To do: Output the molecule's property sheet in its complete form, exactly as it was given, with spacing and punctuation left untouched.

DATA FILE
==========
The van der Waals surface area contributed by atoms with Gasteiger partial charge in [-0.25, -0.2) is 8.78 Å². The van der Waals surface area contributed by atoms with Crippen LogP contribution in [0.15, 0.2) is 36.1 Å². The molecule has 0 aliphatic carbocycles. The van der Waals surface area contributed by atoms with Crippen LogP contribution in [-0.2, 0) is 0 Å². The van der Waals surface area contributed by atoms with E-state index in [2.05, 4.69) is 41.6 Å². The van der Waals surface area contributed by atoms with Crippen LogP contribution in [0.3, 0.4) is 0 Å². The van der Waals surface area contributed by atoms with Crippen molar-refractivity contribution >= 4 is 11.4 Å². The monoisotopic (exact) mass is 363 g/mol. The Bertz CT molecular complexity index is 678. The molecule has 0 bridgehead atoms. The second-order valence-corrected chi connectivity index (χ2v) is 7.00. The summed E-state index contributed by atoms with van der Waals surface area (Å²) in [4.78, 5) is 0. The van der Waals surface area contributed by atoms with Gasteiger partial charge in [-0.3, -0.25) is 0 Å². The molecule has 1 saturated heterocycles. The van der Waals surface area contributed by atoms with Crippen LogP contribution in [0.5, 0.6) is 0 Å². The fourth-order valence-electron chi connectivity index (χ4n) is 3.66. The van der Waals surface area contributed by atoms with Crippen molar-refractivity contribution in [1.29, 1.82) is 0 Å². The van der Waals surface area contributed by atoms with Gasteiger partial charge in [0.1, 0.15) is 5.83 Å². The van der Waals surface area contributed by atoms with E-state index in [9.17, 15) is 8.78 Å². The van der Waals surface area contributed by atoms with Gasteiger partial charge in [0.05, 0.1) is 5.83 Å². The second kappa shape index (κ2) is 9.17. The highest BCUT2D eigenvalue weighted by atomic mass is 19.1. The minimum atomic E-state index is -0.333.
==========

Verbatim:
The van der Waals surface area contributed by atoms with Gasteiger partial charge in [-0.25, -0.2) is 8.78 Å². The van der Waals surface area contributed by atoms with Crippen LogP contribution in [0.15, 0.2) is 36.1 Å². The molecule has 0 aliphatic carbocycles. The van der Waals surface area contributed by atoms with Crippen LogP contribution in [-0.2, 0) is 0 Å². The van der Waals surface area contributed by atoms with E-state index in [2.05, 4.69) is 41.6 Å². The van der Waals surface area contributed by atoms with Crippen LogP contribution in [0.3, 0.4) is 0 Å². The van der Waals surface area contributed by atoms with Crippen molar-refractivity contribution >= 4 is 11.4 Å². The monoisotopic (exact) mass is 363 g/mol. The Bertz CT molecular complexity index is 678. The molecule has 0 bridgehead atoms. The second-order valence-corrected chi connectivity index (χ2v) is 7.00. The summed E-state index contributed by atoms with van der Waals surface area (Å²) in [4.78, 5) is 0. The van der Waals surface area contributed by atoms with Gasteiger partial charge in [-0.3, -0.25) is 0 Å². The molecule has 1 saturated heterocycles. The van der Waals surface area contributed by atoms with Crippen LogP contribution in [0.5, 0.6) is 0 Å². The fourth-order valence-electron chi connectivity index (χ4n) is 3.66. The van der Waals surface area contributed by atoms with Crippen molar-refractivity contribution in [1.29, 1.82) is 0 Å². The van der Waals surface area contributed by atoms with Gasteiger partial charge in [0.1, 0.15) is 5.83 Å². The van der Waals surface area contributed by atoms with E-state index in [9.17, 15) is 8.78 Å². The van der Waals surface area contributed by atoms with Gasteiger partial charge in [0.05, 0.1) is 5.83 Å². The second kappa shape index (κ2) is 9.17. The highest BCUT2D eigenvalue weighted by atomic mass is 19.1. The minimum atomic E-state index is -0.333.